@article{a9fc6b901dee44188b23b2acef0007a6,
title = "Sodium-glucose co-transporter 2 inhibition as a mitochondrial therapy for atrial fibrillation in patients with diabetes?",
abstract = "While patients with type 2 diabetes mellitus (T2DM) are at increased risk to develop atrial fibrillation (AF), the mechanistic link between T2DM and AF-susceptibility remains unclear. Common co-morbidities of T2DM, particularly hypertension, may drive AF in the setting of T2DM. But direct mechanisms may also explain this relation, at least in part. In this regard, recent evidence suggests that mitochondrial dysfunction drives structural, electrical and contractile remodelling of atrial tissue in patients T2DM. Mitochondrial dysfunction may therefore be the mechanistic link between T2DM and AF and could also serve as a therapeutic target. An elegant series of experiments published in Cardiovascular Diabetology provide compelling new evidence to support this hypothesis. Using a model of high fat diet (HFD) and low-dose streptozotocin (STZ) injection, Shao et al. provide data that demonstrate a direct association between mitochondrial dysfunction and the susceptibility to develop AF. But the authors also demonstrated that the sodium-glucose co-transporter 2 inhibitors (SGLT2i) empagliflozin has the capacity to restore mitochondrial function, ameliorate electrical and structural remodelling and prevent AF. These findings provide a new horizon in which mitochondrial targeted therapies could serve as a new class of antiarrhythmic drugs.",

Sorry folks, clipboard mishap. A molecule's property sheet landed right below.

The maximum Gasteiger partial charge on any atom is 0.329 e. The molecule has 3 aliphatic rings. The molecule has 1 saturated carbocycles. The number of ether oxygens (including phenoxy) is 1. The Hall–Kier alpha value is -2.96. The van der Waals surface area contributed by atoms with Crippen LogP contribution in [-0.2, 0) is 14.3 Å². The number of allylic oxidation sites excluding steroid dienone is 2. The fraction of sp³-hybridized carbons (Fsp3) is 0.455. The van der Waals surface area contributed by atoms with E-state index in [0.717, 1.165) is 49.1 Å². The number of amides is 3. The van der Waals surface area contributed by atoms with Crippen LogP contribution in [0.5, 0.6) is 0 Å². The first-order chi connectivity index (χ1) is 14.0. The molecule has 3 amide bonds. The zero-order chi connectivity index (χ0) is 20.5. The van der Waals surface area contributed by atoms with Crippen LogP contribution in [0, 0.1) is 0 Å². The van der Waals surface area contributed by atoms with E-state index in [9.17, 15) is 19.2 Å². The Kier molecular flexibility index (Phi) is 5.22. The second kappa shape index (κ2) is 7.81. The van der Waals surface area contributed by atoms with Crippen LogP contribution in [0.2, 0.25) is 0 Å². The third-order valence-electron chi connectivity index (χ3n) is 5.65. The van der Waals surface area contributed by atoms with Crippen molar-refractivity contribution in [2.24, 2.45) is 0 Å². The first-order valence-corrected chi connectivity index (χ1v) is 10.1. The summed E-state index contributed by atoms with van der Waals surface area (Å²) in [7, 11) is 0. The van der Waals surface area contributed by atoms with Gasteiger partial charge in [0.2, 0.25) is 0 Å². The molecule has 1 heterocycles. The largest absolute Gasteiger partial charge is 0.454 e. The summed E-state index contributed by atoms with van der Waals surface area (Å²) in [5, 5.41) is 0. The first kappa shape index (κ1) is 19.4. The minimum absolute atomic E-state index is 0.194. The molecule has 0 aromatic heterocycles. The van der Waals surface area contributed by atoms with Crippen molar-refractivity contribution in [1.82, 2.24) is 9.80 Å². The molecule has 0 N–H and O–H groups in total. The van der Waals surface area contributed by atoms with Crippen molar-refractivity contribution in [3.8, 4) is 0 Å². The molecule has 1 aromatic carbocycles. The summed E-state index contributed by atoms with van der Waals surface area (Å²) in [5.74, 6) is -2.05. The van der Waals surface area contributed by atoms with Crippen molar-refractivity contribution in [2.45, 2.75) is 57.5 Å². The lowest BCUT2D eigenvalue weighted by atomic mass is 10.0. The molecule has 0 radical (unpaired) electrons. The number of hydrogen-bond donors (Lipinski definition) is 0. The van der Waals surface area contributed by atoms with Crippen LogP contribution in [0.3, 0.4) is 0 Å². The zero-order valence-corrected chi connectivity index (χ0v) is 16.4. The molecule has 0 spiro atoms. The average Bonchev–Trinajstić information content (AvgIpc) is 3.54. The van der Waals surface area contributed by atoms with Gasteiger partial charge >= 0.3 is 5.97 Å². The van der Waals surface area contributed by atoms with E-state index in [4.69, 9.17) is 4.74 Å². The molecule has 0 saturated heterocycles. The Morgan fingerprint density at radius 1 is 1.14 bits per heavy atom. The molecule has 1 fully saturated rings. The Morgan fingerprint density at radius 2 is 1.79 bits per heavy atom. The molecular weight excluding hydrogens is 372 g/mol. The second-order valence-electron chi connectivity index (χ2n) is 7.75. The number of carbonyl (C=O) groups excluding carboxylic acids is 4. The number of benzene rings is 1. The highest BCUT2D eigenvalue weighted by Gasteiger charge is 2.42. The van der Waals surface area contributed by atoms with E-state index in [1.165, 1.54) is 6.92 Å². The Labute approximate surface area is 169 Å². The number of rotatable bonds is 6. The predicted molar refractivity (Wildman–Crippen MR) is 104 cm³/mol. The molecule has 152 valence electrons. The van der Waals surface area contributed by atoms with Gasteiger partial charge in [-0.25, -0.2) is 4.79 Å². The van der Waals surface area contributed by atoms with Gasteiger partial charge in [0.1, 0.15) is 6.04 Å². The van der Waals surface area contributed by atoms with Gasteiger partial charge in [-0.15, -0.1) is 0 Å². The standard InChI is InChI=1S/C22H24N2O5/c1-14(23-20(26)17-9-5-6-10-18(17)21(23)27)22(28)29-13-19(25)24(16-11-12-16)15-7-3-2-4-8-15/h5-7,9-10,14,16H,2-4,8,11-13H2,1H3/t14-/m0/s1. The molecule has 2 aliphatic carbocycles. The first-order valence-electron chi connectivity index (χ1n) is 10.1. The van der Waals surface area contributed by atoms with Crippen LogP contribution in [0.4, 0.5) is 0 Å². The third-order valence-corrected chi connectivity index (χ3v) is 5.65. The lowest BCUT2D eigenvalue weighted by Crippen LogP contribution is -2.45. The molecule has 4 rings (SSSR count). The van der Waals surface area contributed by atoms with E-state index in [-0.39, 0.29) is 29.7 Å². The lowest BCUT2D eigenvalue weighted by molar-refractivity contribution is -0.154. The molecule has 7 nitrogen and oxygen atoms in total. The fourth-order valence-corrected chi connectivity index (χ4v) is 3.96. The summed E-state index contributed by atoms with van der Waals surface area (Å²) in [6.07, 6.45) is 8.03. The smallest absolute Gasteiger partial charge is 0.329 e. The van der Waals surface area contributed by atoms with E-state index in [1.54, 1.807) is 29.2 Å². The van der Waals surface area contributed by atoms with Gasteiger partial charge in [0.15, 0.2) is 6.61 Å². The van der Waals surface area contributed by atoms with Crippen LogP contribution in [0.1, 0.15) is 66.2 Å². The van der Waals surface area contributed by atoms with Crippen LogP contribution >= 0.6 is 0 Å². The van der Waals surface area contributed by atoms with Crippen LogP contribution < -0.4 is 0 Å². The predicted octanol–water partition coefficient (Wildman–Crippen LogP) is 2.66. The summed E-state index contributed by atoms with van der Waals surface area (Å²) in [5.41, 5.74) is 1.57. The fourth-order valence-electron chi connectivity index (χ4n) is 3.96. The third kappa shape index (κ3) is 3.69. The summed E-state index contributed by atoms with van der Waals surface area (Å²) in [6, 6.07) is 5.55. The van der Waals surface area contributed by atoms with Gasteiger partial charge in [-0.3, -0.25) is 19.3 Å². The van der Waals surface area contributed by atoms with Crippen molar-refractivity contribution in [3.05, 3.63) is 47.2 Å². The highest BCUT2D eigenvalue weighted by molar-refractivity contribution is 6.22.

keywords = "Mitochondria, Diabetes, Atrial fibrillation, Sodium-glucose co-transporter-2 inhibitors, RISK-FACTORS, OXIDATIVE STRESS, CAMKII, PHOSPHORYLATION, OSCILLATIONS, MYOCARDIUM, METABOLISM, MANAGEMENT, REDUCTION, MORTALITY",
author = "Salva Yurista and Herman Sillje and Michiel Rienstra and {Boer, de}, Rudolf and Daan Westenbrink",